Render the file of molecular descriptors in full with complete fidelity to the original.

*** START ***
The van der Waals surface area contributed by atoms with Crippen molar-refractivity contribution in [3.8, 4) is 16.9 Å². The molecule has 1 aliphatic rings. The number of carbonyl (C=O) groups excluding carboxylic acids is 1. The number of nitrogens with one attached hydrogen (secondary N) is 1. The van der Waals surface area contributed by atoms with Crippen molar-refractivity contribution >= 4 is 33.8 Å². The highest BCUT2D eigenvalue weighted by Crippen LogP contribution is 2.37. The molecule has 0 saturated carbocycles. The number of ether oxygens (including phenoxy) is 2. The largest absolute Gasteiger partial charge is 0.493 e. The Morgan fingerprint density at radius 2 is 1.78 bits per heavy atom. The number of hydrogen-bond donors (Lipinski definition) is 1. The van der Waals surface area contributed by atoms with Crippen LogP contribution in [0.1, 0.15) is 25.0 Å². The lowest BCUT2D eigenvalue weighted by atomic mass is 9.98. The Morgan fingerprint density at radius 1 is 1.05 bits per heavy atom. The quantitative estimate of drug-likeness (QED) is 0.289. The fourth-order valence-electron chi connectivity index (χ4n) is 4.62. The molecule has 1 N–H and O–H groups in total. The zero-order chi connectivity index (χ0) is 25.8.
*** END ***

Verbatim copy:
The van der Waals surface area contributed by atoms with Crippen molar-refractivity contribution in [3.8, 4) is 16.9 Å². The molecule has 1 aliphatic rings. The number of carbonyl (C=O) groups excluding carboxylic acids is 1. The number of nitrogens with one attached hydrogen (secondary N) is 1. The van der Waals surface area contributed by atoms with Crippen molar-refractivity contribution >= 4 is 33.8 Å². The highest BCUT2D eigenvalue weighted by Crippen LogP contribution is 2.37. The molecule has 0 saturated carbocycles. The number of ether oxygens (including phenoxy) is 2. The largest absolute Gasteiger partial charge is 0.493 e. The Morgan fingerprint density at radius 2 is 1.78 bits per heavy atom. The number of hydrogen-bond donors (Lipinski definition) is 1. The van der Waals surface area contributed by atoms with Crippen LogP contribution in [0.1, 0.15) is 25.0 Å². The lowest BCUT2D eigenvalue weighted by atomic mass is 9.98. The Morgan fingerprint density at radius 1 is 1.05 bits per heavy atom. The quantitative estimate of drug-likeness (QED) is 0.289. The fourth-order valence-electron chi connectivity index (χ4n) is 4.62. The molecule has 1 N–H and O–H groups in total. The zero-order chi connectivity index (χ0) is 25.8.